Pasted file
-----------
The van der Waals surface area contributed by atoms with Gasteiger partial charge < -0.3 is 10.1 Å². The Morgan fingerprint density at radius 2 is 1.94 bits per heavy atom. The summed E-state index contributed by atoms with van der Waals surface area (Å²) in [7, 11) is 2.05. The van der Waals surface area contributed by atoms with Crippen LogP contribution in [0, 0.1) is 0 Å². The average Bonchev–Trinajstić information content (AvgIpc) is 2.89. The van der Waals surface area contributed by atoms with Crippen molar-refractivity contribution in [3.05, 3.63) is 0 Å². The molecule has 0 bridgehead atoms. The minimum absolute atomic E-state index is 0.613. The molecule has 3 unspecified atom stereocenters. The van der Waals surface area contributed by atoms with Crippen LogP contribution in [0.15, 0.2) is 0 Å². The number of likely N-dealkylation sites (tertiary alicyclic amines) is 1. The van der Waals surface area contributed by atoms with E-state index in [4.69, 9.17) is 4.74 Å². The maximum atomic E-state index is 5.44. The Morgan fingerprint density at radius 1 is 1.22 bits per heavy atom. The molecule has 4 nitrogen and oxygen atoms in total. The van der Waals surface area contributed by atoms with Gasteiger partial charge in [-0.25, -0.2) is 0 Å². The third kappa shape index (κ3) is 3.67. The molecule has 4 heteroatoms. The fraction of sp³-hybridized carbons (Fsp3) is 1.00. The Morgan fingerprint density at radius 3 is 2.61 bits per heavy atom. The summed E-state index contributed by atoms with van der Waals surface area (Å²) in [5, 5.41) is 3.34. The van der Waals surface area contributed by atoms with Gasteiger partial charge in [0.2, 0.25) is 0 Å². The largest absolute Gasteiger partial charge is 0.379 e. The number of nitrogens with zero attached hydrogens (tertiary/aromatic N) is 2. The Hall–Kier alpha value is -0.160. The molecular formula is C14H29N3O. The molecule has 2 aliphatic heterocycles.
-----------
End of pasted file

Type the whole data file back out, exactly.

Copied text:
The van der Waals surface area contributed by atoms with Gasteiger partial charge < -0.3 is 10.1 Å². The Morgan fingerprint density at radius 2 is 1.94 bits per heavy atom. The summed E-state index contributed by atoms with van der Waals surface area (Å²) in [7, 11) is 2.05. The van der Waals surface area contributed by atoms with Crippen LogP contribution in [0, 0.1) is 0 Å². The average Bonchev–Trinajstić information content (AvgIpc) is 2.89. The van der Waals surface area contributed by atoms with Crippen molar-refractivity contribution in [3.05, 3.63) is 0 Å². The molecule has 0 bridgehead atoms. The minimum absolute atomic E-state index is 0.613. The molecule has 3 unspecified atom stereocenters. The van der Waals surface area contributed by atoms with Crippen LogP contribution in [0.15, 0.2) is 0 Å². The number of likely N-dealkylation sites (tertiary alicyclic amines) is 1. The van der Waals surface area contributed by atoms with E-state index in [4.69, 9.17) is 4.74 Å². The maximum atomic E-state index is 5.44. The Morgan fingerprint density at radius 1 is 1.22 bits per heavy atom. The molecule has 4 nitrogen and oxygen atoms in total. The van der Waals surface area contributed by atoms with Gasteiger partial charge in [-0.25, -0.2) is 0 Å². The third kappa shape index (κ3) is 3.67. The molecule has 4 heteroatoms. The fraction of sp³-hybridized carbons (Fsp3) is 1.00. The Morgan fingerprint density at radius 3 is 2.61 bits per heavy atom. The summed E-state index contributed by atoms with van der Waals surface area (Å²) in [5, 5.41) is 3.34. The van der Waals surface area contributed by atoms with Gasteiger partial charge in [0.2, 0.25) is 0 Å². The largest absolute Gasteiger partial charge is 0.379 e. The number of nitrogens with zero attached hydrogens (tertiary/aromatic N) is 2. The Hall–Kier alpha value is -0.160. The molecular formula is C14H29N3O. The molecule has 2 aliphatic heterocycles.